I'm not sure I completely understand what you're trying to say here. For one, there was no proposition in the text you quoted from me. For two, I don't agree with your proposition that demand would diminish by making it legal. If anything demand would increase overall, tempered only by taboo (much like tobacco).hoosegow wrote:Um like like it is done so well with alcohol? Actually, I think legalizing it would cut down on adolescent youth. The problem is that it is in the back alleys now because there is a demand for it. You remove the demand by making it legal, the back alley dealers would disappear, thus removing access to it by youths. IN THEORY
It kind of reminds me of the argument propounded by some (however few) for the legalisation of drugs; they reckon that if you legalise some drugs you remove the anti-authoritarian psychological aspect of the decision, i.e. doing something that your told not to do, and thus potential users are less inclined to use them. Absolute horse $h1t. (For the record, I am pro legalisation of many drugs.)
I won't hold you to account on this and by your own admission you provide no documentary evidence, but I respect your point. I have no clue on the science so your informed assertion, however anecdotal, is better than my opinion. Can anyone shed any further light on this point?hoosegow wrote:Ah, but steroids use in non-adults hinders future performance so it would be stupid for a kid of 15 to use if he hopes to become a professional.
It's not a question of relying on steroids, its a question of how far an individual, team, organisation or whatever is willing to go to make the most of the skill and talent at their disposal. I would agree with you that if somebody had to "rely" on steroids (whatever that means) then they probably would never make it.hoosegow wrote:If they are in a pre-scholarship/endorsement stage and they have to rely on steroids, then they will never make it in the first place.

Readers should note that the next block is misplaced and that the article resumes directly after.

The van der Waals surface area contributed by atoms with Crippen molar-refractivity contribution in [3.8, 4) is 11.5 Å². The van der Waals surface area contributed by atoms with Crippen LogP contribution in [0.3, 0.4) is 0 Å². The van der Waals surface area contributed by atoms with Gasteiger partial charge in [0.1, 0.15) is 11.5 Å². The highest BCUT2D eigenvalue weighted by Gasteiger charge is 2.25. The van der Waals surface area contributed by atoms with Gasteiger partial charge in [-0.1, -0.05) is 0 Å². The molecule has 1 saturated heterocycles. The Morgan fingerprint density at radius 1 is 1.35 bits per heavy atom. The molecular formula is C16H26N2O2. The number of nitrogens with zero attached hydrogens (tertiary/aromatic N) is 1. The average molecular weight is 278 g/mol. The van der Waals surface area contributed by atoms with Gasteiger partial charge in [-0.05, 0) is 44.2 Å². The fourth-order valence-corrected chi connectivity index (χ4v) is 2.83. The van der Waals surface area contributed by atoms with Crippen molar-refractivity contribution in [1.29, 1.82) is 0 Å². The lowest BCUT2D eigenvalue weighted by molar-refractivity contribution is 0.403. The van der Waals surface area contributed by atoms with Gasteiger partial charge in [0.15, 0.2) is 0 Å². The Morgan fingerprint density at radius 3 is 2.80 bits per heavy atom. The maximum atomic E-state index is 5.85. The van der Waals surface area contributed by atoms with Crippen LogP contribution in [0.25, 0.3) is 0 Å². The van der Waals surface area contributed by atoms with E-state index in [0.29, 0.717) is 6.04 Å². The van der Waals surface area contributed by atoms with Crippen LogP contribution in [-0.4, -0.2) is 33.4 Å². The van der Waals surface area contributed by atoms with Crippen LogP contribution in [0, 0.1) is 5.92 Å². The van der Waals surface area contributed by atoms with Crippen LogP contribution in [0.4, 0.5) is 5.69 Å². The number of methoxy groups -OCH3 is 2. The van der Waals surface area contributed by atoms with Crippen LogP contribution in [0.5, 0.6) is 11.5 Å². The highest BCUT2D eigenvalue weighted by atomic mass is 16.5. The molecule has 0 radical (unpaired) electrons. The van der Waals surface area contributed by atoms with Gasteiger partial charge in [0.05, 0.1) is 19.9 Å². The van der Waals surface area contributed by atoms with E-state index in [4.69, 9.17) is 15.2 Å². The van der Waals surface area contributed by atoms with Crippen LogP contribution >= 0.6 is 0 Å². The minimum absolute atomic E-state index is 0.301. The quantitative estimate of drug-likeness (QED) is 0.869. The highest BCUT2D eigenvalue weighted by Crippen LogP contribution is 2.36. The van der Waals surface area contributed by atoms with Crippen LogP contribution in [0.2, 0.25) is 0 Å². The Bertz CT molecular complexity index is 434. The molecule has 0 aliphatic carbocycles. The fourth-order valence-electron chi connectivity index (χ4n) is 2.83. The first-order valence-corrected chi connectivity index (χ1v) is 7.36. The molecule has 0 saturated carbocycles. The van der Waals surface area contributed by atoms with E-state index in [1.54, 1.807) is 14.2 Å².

I agree with you in part; I don't know enough about steroids to comment at length but I think many people would see that it isn't the paradoxically evil panacea the media and institutional PR makes it out to be. Regarding little Johnny, however, I think the point isn't that he might not be good enough clean, even given the opportunity of using, it's that if he IS good enough it might become imperative that he does use - is this something we want to see? It is on this point that we enter very murky ethical waters.hoosegow wrote:This is relevent, I think by saying that if steroids are made legal, people will see that it isn't a miracle drug. Basically it will dispel a lot of myths. If little Johnny isn't good enough to make it in the pros clean, he won't be good enough to make it in the pros while using - if everyone else has the opportunity to use.
Oh and Soccer (Football!) is a sport, and it is bigger than me and you will ever be ;P.